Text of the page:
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Sudbury Mining Solutions


Camera solution probes 3,800-foot shaft

September 1, 2012
by Scott Haddow
In: Technology with 0 Comments

A major mining company had a unique challenge and came knocking on the door of Sudbury-based Minewise Technology Ltd.

The challenge involved an inspection of a sealed-off abandoned shaft to assist with a feasibility study on a possible mine development project.

This wasn’t a job for a human being. A mounted camera unit was required because the company wanted to see everything in the shaft, from top to bottom, regardless of hazards.

“People bring us a niche problem and ask us to solve it,” Minewise technical manager Everett Henderson said. “We have a reputation for working with cameras in oddball ways. We innovate and come up with solutions. We are adaptable to niche problems. It is the model our business works around.”

The challenge came to Minewise through word-of-mouth and the company’s already good standing in the Sudbury mining camp. Minewise staff had worked on smaller projects with the mining company, and it led to this unique test of mettle.

Minewise had a custom fibre optic cable constructed with a tension member in the middle wrapped up with multiple fibre optic conductors and power conductors. They then custom-built a long reach inspection reel “from scratch.” It is a self-contained unit that runs off lithium batteries and is made of heavy-duty steel.

The unit fits onto the back of a slightly modified Polaris Ranger side-by-side 4X4 vehicle. The only modification was the removal of the back hauling bed, which was replaced by the reel unit. The cable was also designed not to twist, eliminating a key issue for many cameras dropped down holes attached to video cables.

The unit has precise speed and torque control, so operators can maneuver it up and down by the smallest increments. The cable is attached to a digital camera capable of panning 360-degrees and fitted with several powerful spotlights. The camera features a 30X zoom lens and is equipped with a windshield wiper to keep the protective lens free of water and debris. The vehicle backs up to an inspection hole at a mine and a big pulley is set up over top of it. The camera is then lowered down the hole.

The operators sit back and watch the show unfold from a laptop on the surface beside the vehicle. It is more or less like a “giant fishing reel.”

“It is capable of doing a 4,500 feet of inspections in a single pass,” Minewise product specialist James Henderson said. “It shows what kind of stuff we can do right here in our own backyard.”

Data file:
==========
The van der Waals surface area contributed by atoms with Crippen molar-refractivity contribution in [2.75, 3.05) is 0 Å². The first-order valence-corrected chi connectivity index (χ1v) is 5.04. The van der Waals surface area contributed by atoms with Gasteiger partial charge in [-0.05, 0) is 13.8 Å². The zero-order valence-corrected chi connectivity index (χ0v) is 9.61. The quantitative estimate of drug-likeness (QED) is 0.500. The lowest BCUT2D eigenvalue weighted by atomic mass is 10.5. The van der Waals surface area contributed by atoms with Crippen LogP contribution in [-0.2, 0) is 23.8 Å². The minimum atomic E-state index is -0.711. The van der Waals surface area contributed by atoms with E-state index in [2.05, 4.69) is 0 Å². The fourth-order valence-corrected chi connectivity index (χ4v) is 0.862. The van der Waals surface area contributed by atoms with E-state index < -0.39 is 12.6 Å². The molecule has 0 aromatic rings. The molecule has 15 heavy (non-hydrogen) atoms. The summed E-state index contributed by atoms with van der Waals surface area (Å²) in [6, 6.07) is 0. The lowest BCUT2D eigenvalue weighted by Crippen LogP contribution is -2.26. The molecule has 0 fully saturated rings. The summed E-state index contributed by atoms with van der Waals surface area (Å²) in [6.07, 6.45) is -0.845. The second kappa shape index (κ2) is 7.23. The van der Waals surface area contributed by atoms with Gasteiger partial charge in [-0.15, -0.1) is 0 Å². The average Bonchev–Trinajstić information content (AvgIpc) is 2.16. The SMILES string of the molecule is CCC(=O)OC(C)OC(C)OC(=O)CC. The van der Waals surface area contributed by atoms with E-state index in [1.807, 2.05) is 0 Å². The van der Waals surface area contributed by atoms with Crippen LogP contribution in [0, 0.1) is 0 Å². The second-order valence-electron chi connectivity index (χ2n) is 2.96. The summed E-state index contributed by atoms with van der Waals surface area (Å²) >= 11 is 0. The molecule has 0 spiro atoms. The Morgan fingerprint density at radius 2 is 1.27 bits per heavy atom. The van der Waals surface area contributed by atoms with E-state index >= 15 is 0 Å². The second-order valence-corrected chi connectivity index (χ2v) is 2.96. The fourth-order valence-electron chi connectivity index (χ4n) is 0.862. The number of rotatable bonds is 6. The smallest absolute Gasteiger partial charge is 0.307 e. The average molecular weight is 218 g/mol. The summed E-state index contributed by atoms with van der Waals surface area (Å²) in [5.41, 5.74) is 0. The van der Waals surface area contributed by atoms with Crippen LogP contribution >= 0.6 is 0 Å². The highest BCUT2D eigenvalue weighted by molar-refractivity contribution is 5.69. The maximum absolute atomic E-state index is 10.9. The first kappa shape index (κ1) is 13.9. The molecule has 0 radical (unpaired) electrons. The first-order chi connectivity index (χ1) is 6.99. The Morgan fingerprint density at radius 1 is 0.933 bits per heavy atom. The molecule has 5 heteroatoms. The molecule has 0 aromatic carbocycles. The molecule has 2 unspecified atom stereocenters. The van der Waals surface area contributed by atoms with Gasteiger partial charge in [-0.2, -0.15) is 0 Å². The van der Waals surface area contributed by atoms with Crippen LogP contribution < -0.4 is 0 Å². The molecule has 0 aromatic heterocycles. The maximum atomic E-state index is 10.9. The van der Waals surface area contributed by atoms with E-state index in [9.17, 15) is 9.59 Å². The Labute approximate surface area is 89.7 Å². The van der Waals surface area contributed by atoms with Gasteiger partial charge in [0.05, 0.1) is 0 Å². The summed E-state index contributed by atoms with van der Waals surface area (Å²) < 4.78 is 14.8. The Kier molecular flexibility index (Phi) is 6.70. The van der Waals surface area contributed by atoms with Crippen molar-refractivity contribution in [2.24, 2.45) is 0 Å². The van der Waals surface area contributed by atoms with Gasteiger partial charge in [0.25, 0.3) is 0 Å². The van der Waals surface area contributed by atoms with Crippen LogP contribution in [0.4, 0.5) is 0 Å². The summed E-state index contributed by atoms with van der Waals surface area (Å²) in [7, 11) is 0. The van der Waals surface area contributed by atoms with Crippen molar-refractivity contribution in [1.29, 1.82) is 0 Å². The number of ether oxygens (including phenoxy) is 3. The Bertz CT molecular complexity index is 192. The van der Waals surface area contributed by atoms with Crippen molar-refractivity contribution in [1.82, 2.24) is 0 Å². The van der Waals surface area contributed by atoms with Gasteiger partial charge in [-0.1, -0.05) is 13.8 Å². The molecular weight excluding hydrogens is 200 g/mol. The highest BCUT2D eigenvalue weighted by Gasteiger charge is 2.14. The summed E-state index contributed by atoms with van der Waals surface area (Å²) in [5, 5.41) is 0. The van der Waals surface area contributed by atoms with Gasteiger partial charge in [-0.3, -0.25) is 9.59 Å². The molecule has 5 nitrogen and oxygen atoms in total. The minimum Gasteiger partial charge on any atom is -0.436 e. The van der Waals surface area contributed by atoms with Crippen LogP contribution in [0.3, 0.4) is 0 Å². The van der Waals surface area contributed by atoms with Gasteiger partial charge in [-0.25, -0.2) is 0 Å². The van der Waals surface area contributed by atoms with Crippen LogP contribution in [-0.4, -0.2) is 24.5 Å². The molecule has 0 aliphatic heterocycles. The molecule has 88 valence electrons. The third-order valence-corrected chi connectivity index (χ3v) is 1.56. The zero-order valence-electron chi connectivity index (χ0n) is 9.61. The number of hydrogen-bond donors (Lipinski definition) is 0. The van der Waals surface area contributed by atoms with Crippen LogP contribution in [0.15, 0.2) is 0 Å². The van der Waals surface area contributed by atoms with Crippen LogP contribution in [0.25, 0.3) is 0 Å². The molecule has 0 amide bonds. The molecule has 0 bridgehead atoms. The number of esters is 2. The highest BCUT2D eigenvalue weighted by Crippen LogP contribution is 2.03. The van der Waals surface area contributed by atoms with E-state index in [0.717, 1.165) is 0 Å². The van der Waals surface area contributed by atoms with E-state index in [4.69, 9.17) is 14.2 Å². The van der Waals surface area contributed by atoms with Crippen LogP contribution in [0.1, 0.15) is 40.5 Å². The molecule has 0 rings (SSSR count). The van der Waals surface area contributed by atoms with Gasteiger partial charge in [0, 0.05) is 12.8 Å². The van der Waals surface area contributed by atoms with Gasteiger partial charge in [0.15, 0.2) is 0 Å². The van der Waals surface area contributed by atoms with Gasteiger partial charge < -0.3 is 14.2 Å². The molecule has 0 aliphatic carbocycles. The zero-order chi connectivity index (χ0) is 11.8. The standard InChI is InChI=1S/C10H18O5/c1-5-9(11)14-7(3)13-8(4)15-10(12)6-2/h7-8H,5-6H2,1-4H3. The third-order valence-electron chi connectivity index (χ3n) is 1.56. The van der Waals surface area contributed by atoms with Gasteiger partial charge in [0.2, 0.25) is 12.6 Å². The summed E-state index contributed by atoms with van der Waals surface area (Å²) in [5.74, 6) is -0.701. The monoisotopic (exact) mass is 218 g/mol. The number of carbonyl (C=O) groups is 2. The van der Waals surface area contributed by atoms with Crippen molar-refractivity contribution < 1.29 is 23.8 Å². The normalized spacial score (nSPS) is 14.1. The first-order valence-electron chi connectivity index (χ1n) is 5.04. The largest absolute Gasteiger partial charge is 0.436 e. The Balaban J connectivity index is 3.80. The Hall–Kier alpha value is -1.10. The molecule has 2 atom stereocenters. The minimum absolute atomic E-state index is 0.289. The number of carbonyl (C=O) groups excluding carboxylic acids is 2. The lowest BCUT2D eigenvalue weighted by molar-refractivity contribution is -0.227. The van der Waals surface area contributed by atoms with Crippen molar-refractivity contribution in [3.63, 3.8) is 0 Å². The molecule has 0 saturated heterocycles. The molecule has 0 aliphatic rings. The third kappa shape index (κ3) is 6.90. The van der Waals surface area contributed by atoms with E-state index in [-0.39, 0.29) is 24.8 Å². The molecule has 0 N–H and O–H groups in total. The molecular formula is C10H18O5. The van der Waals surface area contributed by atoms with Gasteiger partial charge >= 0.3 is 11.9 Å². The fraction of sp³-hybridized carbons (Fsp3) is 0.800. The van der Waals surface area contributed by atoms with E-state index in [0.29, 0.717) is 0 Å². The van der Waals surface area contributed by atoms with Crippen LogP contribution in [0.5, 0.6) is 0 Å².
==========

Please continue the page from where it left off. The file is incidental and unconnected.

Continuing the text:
The inspection involved sending the camera 3,800 feet down the shaft. Video was recorded as the camera dropped at an average rate of 30 feet per minute. The customer was looking for any anomalies and the condition of the concrete and electric cables, as well as water inflows, shaft stations at every 1,000 feet, ground supports, water pipes, vent ducts and the overall general health of the shaft.

At the 3,800-foot level, the camera encountered water. The remaining 1,000 feet of shaft was under water. Minewise brought the camera up and sent down another one designed to be submersible and disposable. It was able to penetrate 400 feet into the murky water until pressure crushed the camera.

“It was interesting,” said Everett Henderson. “To go in and confirm what the company has going on down there has a big bearing on their feasibility study. They now have a good idea of what they have to do and not do in that shaft.”

The camera can also be fitted with numerous sensors to enhance its capabilities. Gas levels, temperature levels and distance profile sensors can be attached and coupled up with video. There is also a digital link via separate conductors in the wire to detonate a blast. A grapple can also be attached so the unit can pick up items from the bottom of holes. It can record audio, and provide up to 500 watts of power in a hole.

Minewise staff invested a lot of time into learning what boundaries they could push with fibre optic cables.

“We did it this way so we could always do more,” James Henderson said. “It’s set up for a lot of weird stuff. The cable could be lowered down to provide wireless connection. You can do whatever you want. It lets you tackle a wide range of problems rather than just being a camera in a hole taking video. It was built to be flexible.”

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